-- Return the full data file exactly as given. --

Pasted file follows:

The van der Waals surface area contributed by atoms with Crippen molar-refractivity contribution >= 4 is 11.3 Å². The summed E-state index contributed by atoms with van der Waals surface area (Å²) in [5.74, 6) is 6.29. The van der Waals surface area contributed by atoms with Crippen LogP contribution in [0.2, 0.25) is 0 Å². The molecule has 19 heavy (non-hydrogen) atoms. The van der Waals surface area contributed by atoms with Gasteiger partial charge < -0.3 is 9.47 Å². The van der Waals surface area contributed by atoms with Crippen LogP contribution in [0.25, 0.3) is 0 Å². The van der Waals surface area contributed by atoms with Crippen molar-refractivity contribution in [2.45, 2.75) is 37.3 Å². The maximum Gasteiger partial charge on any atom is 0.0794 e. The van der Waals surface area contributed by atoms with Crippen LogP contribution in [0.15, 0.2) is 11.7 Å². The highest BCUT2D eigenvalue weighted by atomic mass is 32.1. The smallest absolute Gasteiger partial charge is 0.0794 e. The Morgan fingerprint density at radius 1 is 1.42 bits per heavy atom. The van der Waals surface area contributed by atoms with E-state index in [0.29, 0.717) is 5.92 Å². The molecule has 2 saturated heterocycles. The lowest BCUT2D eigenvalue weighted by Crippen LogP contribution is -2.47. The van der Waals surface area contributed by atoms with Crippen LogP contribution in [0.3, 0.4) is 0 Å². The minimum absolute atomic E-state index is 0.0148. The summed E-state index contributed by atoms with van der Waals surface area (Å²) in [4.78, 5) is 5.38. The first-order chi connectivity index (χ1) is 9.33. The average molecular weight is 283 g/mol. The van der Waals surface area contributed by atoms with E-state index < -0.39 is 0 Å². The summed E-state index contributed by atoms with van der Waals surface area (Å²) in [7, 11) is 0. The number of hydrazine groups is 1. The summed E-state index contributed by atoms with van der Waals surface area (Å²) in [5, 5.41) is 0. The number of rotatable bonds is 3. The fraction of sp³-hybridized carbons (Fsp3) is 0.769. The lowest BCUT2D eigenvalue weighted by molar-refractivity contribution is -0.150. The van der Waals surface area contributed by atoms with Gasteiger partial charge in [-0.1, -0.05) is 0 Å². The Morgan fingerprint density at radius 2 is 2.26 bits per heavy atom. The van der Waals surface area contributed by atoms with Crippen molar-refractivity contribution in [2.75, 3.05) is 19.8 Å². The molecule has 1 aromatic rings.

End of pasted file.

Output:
The van der Waals surface area contributed by atoms with Crippen molar-refractivity contribution >= 4 is 11.3 Å². The summed E-state index contributed by atoms with van der Waals surface area (Å²) in [5.74, 6) is 6.29. The van der Waals surface area contributed by atoms with Crippen LogP contribution in [0.2, 0.25) is 0 Å². The molecule has 19 heavy (non-hydrogen) atoms. The van der Waals surface area contributed by atoms with Gasteiger partial charge < -0.3 is 9.47 Å². The van der Waals surface area contributed by atoms with Crippen LogP contribution in [0.25, 0.3) is 0 Å². The van der Waals surface area contributed by atoms with Crippen molar-refractivity contribution in [2.45, 2.75) is 37.3 Å². The maximum Gasteiger partial charge on any atom is 0.0794 e. The van der Waals surface area contributed by atoms with Crippen LogP contribution in [0.15, 0.2) is 11.7 Å². The highest BCUT2D eigenvalue weighted by atomic mass is 32.1. The smallest absolute Gasteiger partial charge is 0.0794 e. The Morgan fingerprint density at radius 1 is 1.42 bits per heavy atom. The van der Waals surface area contributed by atoms with E-state index in [0.29, 0.717) is 5.92 Å². The molecule has 2 saturated heterocycles. The lowest BCUT2D eigenvalue weighted by Crippen LogP contribution is -2.47. The van der Waals surface area contributed by atoms with Crippen LogP contribution in [0.3, 0.4) is 0 Å². The minimum absolute atomic E-state index is 0.0148. The summed E-state index contributed by atoms with van der Waals surface area (Å²) in [4.78, 5) is 5.38. The first-order chi connectivity index (χ1) is 9.33. The average molecular weight is 283 g/mol. The van der Waals surface area contributed by atoms with E-state index < -0.39 is 0 Å². The summed E-state index contributed by atoms with van der Waals surface area (Å²) in [7, 11) is 0. The number of hydrazine groups is 1. The summed E-state index contributed by atoms with van der Waals surface area (Å²) in [5, 5.41) is 0. The number of rotatable bonds is 3. The fraction of sp³-hybridized carbons (Fsp3) is 0.769. The lowest BCUT2D eigenvalue weighted by molar-refractivity contribution is -0.150. The van der Waals surface area contributed by atoms with Gasteiger partial charge in [-0.1, -0.05) is 0 Å². The Morgan fingerprint density at radius 2 is 2.26 bits per heavy atom. The van der Waals surface area contributed by atoms with Crippen molar-refractivity contribution in [2.75, 3.05) is 19.8 Å². The molecule has 1 aromatic rings.